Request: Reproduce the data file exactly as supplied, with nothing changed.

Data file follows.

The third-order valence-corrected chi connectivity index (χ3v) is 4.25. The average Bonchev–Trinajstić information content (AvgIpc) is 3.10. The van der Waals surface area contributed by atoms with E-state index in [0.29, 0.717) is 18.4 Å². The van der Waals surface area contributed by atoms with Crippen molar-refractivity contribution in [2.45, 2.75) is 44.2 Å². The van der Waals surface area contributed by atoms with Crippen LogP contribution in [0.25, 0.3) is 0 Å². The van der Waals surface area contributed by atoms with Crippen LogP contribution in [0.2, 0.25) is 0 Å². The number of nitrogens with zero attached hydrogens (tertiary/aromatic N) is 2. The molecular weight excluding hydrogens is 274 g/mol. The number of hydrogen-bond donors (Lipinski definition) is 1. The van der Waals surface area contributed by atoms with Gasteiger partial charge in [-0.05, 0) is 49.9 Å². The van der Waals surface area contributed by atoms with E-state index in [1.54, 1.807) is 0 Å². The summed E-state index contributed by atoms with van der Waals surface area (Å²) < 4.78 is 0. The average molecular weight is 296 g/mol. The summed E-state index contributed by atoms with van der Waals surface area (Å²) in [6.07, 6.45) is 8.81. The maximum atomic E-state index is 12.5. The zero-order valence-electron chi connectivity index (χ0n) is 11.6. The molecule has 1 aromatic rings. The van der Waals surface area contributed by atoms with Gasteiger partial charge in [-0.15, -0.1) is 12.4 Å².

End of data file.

The third-order valence-corrected chi connectivity index (χ3v) is 4.25. The average Bonchev–Trinajstić information content (AvgIpc) is 3.10. The van der Waals surface area contributed by atoms with E-state index in [0.29, 0.717) is 18.4 Å². The van der Waals surface area contributed by atoms with Crippen molar-refractivity contribution in [2.45, 2.75) is 44.2 Å². The van der Waals surface area contributed by atoms with Crippen LogP contribution in [0.25, 0.3) is 0 Å². The van der Waals surface area contributed by atoms with Crippen LogP contribution in [0.2, 0.25) is 0 Å². The number of nitrogens with zero attached hydrogens (tertiary/aromatic N) is 2. The molecular weight excluding hydrogens is 274 g/mol. The number of hydrogen-bond donors (Lipinski definition) is 1. The van der Waals surface area contributed by atoms with Gasteiger partial charge in [-0.05, 0) is 49.9 Å². The van der Waals surface area contributed by atoms with E-state index in [1.54, 1.807) is 0 Å². The summed E-state index contributed by atoms with van der Waals surface area (Å²) < 4.78 is 0. The average molecular weight is 296 g/mol. The summed E-state index contributed by atoms with van der Waals surface area (Å²) in [6.07, 6.45) is 8.81. The maximum atomic E-state index is 12.5. The zero-order valence-electron chi connectivity index (χ0n) is 11.6. The molecule has 1 aromatic rings. The van der Waals surface area contributed by atoms with Gasteiger partial charge in [-0.15, -0.1) is 12.4 Å².